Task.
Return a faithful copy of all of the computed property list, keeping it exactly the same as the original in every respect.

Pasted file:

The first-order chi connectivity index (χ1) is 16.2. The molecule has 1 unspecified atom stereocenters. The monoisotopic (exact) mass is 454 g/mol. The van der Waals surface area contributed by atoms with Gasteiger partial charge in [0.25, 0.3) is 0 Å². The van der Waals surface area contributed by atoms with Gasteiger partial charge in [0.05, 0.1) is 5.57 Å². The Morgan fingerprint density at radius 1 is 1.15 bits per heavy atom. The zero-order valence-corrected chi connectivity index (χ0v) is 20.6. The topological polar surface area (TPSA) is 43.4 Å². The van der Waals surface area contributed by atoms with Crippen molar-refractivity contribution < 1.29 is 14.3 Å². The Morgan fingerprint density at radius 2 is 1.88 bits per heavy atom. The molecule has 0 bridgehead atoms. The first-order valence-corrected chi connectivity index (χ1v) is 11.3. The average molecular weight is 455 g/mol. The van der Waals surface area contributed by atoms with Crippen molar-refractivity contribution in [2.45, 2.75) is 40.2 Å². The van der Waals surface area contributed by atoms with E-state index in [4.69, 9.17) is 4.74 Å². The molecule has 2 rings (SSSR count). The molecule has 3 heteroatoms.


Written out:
The first-order chi connectivity index (χ1) is 16.2. The molecule has 1 unspecified atom stereocenters. The monoisotopic (exact) mass is 454 g/mol. The van der Waals surface area contributed by atoms with Gasteiger partial charge in [0.25, 0.3) is 0 Å². The van der Waals surface area contributed by atoms with Gasteiger partial charge in [0.05, 0.1) is 5.57 Å². The Morgan fingerprint density at radius 1 is 1.15 bits per heavy atom. The zero-order valence-corrected chi connectivity index (χ0v) is 20.6. The topological polar surface area (TPSA) is 43.4 Å². The van der Waals surface area contributed by atoms with Crippen molar-refractivity contribution < 1.29 is 14.3 Å². The Morgan fingerprint density at radius 2 is 1.88 bits per heavy atom. The molecule has 0 bridgehead atoms. The first-order valence-corrected chi connectivity index (χ1v) is 11.3. The average molecular weight is 455 g/mol. The van der Waals surface area contributed by atoms with Crippen molar-refractivity contribution in [2.45, 2.75) is 40.2 Å². The van der Waals surface area contributed by atoms with E-state index in [4.69, 9.17) is 4.74 Å². The molecule has 2 rings (SSSR count). The molecule has 3 heteroatoms.